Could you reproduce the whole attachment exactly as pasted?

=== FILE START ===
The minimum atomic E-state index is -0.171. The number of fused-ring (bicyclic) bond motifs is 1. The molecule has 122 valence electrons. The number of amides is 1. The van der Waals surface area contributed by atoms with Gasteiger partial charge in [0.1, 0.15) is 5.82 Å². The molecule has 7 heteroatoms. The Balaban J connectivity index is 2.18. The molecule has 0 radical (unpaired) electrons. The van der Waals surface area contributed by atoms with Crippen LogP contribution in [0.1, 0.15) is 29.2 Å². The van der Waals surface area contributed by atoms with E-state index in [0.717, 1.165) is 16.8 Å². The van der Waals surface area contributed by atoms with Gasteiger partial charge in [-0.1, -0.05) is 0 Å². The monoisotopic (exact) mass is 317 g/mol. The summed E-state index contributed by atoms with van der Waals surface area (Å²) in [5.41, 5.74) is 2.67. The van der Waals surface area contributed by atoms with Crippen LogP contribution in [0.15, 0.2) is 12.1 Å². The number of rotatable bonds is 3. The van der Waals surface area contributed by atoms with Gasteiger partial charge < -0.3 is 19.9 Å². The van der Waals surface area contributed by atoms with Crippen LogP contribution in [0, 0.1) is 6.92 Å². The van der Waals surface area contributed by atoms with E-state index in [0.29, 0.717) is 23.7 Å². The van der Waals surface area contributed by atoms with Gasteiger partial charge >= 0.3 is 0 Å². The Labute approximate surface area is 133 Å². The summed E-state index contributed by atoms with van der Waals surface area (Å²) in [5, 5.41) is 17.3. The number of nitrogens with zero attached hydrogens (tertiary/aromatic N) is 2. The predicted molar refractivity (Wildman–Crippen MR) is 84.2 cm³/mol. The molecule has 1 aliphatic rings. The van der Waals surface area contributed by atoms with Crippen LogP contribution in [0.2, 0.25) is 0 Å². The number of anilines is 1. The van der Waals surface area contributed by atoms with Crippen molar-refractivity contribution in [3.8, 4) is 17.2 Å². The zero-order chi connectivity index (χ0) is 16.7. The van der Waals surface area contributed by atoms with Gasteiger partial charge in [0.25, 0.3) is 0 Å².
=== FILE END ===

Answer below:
The minimum atomic E-state index is -0.171. The number of fused-ring (bicyclic) bond motifs is 1. The molecule has 122 valence electrons. The number of amides is 1. The van der Waals surface area contributed by atoms with Gasteiger partial charge in [0.1, 0.15) is 5.82 Å². The molecule has 7 heteroatoms. The Balaban J connectivity index is 2.18. The molecule has 0 radical (unpaired) electrons. The van der Waals surface area contributed by atoms with Crippen LogP contribution in [0.1, 0.15) is 29.2 Å². The van der Waals surface area contributed by atoms with E-state index in [0.717, 1.165) is 16.8 Å². The van der Waals surface area contributed by atoms with Gasteiger partial charge in [-0.1, -0.05) is 0 Å². The monoisotopic (exact) mass is 317 g/mol. The summed E-state index contributed by atoms with van der Waals surface area (Å²) in [5.41, 5.74) is 2.67. The van der Waals surface area contributed by atoms with Crippen LogP contribution in [0.15, 0.2) is 12.1 Å². The number of rotatable bonds is 3. The van der Waals surface area contributed by atoms with Gasteiger partial charge < -0.3 is 19.9 Å². The van der Waals surface area contributed by atoms with Crippen LogP contribution in [0, 0.1) is 6.92 Å². The van der Waals surface area contributed by atoms with E-state index in [0.29, 0.717) is 23.7 Å². The van der Waals surface area contributed by atoms with Gasteiger partial charge >= 0.3 is 0 Å². The Labute approximate surface area is 133 Å². The summed E-state index contributed by atoms with van der Waals surface area (Å²) in [5, 5.41) is 17.3. The number of nitrogens with zero attached hydrogens (tertiary/aromatic N) is 2. The predicted molar refractivity (Wildman–Crippen MR) is 84.2 cm³/mol. The molecule has 1 aliphatic rings. The van der Waals surface area contributed by atoms with Crippen LogP contribution in [0.2, 0.25) is 0 Å². The number of anilines is 1. The van der Waals surface area contributed by atoms with Crippen molar-refractivity contribution in [3.8, 4) is 17.2 Å². The zero-order chi connectivity index (χ0) is 16.7. The van der Waals surface area contributed by atoms with Gasteiger partial charge in [0.25, 0.3) is 0 Å².